22 Menu Items Menu items are the actual foods served such as breakfast tacos, fruit salad, or muffins. Menu items may contain one or more components or food items. 14 The Breakfast Menu Planning Chart provides examples of components, food items, and menu items. Whether a menu item consists of one or more components, all three required food components must be offered in the required amount for the meal to be reimbursable. All menu items should be offered prior to the POS. 15 Crediting Foods Crediting is determined by rounding the food component down to the nearest 0.25 ounce equivalency (oz eq) for grain and meat/meat alternate components or ⅛ cup for fruit, vegetable, and milk components Age/Grade Groups The meal pattern is divided into three age/grade groups: Grades K 5 (ages 5 10) Grades 6 8 (ages 11 13) Grades 9 12 (ages 14 18) CEs must use the meal pattern age/grade groups to plan the menus. Because of the three distinct age/grade groups, CEs cannot offer the same meal portions to all grade levels. CE may use the age/grade group K 12 for breakfast. However, in menu planning, the menued items must fall into the overlap for number of servings, portion size, and calories across all age/grade groups and meet the sodium standard for the lowest age/grade group. Menu planners must (1) meet requirements both daily and weekly and (2) meet the nutrient specifications weekly. Residential Child Care Institutions Residential child care institutions (RCCIs) are not waived from the meal pattern requirements including the nutrient standards. 16 To meet the caloric needs of students in RCCIs, the menu planner may increase the calories provided through other meal services such as snacks and the supper meal. If it is not possible to use the established grade groups, RCCI CEs do have some flexibility. See the Administrator's Reference Manual, Section 26, Residential Child Care Institutions, for additional information on this topic. 14 See the Reimbursable Breakfast Requirements subsection in this section for additional information on combined food items. 15 See the Point of Service (POS) subsection in this section for additional information on this topic. 16 See to Administrator's Reference Manual, Section 26, Residential Child Care Institutions, for additional information on this topic. Texas Department of Agriculture May 18, 2015 Breakfast 8.22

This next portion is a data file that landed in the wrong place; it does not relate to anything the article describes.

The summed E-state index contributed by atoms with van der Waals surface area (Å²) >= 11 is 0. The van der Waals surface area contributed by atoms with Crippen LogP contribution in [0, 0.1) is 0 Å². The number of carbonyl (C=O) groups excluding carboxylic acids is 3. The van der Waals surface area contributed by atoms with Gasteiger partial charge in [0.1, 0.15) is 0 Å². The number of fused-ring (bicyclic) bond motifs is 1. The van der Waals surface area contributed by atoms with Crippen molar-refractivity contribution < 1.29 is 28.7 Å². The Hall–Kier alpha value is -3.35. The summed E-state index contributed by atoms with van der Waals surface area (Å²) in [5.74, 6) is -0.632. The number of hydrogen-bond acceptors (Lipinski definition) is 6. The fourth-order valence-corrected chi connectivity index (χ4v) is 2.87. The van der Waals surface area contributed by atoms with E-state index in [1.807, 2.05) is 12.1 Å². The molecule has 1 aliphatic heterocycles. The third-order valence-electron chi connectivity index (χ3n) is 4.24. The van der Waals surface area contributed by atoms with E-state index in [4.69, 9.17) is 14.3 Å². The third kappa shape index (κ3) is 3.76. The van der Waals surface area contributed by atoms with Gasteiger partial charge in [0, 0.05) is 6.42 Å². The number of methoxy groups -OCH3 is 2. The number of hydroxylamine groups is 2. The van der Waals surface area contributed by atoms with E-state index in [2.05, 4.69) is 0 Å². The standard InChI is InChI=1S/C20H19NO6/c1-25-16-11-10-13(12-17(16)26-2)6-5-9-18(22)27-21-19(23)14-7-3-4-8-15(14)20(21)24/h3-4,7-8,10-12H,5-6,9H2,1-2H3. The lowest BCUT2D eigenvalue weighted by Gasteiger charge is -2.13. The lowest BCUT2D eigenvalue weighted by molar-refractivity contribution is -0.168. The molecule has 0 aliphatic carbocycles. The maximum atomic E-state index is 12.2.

23 Weekly Menu Planning The reimbursable breakfast requires that students be served specific portion sizes by age/grade group for each of the three breakfast components per day and per week: 17 Component Fruit (Vegetables) 18 Grains : Age/ Grade Minimum Amount Offered Each Day/Week K-12 1 cup serving per day 5 cups per week K 5 1 oz eq serving per day 7-10 oz eq per week oz eq serving per day 8-10 oz eq per week oz eq serving per day 9-10 oz eq per week Milk: K-12 1 cup serving per day 5 cups per week The following requirements apply to serving meat/meat alternates and vegetables at breakfast: Full-strength Fruit/Vegetable Juice May not be used to meet more than one-half of the weekly total fruit requirement. Meat/Meat Alternates May be counted toward meeting the total grains requirement or may be served as an Extra food item. If the meat/meat alternate is counted as an Extra food item, it must be included in the weekly nutrient analysis. Meat/meat Alternates May be offered as long as the minimum grains requirement for the day is also met. Vegetables Served in Place of Fruits May be served if the first 2 cups of vegetables menued for the week comes from the Dark Green, Red/Orange, Beans/Peas (Legumes), or Other vegetables subgroups. Starchy Vegetables May be served if two cups of non-starchy vegetables are menued over the course of the week before the Starchy vegetables are added to the menu. However, the non-starchy or Starchy vegetables may be offered in any order over the course of the week. 17 See the Pre-Kindergarten Meal Pattern Chart for requirements for preschool children. 18 See the Fruit (or Vegetable) Component of the Reimbursable Breakfast, Grains Component of the Reimbursable Breakfast, Fluid Milk Component of the Reimbursable Breakfast subsections in this section for the implementation timeline for the serving size portions. Texas Department of Agriculture May 18, 2015 Breakfast 8.23